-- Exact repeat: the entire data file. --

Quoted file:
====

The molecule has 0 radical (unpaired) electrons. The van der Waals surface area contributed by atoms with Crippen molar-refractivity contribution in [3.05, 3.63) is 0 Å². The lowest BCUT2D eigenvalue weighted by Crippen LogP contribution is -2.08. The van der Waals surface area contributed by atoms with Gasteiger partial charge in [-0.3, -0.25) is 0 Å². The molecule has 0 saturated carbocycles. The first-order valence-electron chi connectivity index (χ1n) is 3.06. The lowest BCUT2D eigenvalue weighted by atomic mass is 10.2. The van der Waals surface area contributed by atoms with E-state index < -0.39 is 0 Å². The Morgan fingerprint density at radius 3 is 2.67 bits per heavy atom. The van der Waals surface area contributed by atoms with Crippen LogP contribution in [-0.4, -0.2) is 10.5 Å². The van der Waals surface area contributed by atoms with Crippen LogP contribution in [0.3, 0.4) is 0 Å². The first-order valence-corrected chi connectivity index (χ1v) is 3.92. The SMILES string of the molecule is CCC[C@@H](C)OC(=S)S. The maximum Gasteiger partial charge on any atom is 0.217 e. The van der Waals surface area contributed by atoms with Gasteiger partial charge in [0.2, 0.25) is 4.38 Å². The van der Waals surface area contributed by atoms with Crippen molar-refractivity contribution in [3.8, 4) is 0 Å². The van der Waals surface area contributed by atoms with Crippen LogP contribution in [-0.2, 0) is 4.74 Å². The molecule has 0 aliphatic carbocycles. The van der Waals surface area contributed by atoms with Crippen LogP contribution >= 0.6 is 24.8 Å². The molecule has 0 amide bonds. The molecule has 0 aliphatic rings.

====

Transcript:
The molecule has 0 radical (unpaired) electrons. The van der Waals surface area contributed by atoms with Crippen molar-refractivity contribution in [3.05, 3.63) is 0 Å². The lowest BCUT2D eigenvalue weighted by Crippen LogP contribution is -2.08. The van der Waals surface area contributed by atoms with Gasteiger partial charge in [-0.3, -0.25) is 0 Å². The molecule has 0 saturated carbocycles. The first-order valence-electron chi connectivity index (χ1n) is 3.06. The lowest BCUT2D eigenvalue weighted by atomic mass is 10.2. The van der Waals surface area contributed by atoms with E-state index < -0.39 is 0 Å². The Morgan fingerprint density at radius 3 is 2.67 bits per heavy atom. The van der Waals surface area contributed by atoms with Crippen LogP contribution in [-0.4, -0.2) is 10.5 Å². The van der Waals surface area contributed by atoms with Crippen LogP contribution in [0.3, 0.4) is 0 Å². The first-order valence-corrected chi connectivity index (χ1v) is 3.92. The SMILES string of the molecule is CCC[C@@H](C)OC(=S)S. The maximum Gasteiger partial charge on any atom is 0.217 e. The van der Waals surface area contributed by atoms with Gasteiger partial charge in [0.2, 0.25) is 4.38 Å². The van der Waals surface area contributed by atoms with Crippen molar-refractivity contribution in [3.8, 4) is 0 Å². The van der Waals surface area contributed by atoms with Crippen LogP contribution in [-0.2, 0) is 4.74 Å². The molecule has 0 aliphatic carbocycles. The van der Waals surface area contributed by atoms with Crippen LogP contribution >= 0.6 is 24.8 Å². The molecule has 0 amide bonds. The molecule has 0 aliphatic rings.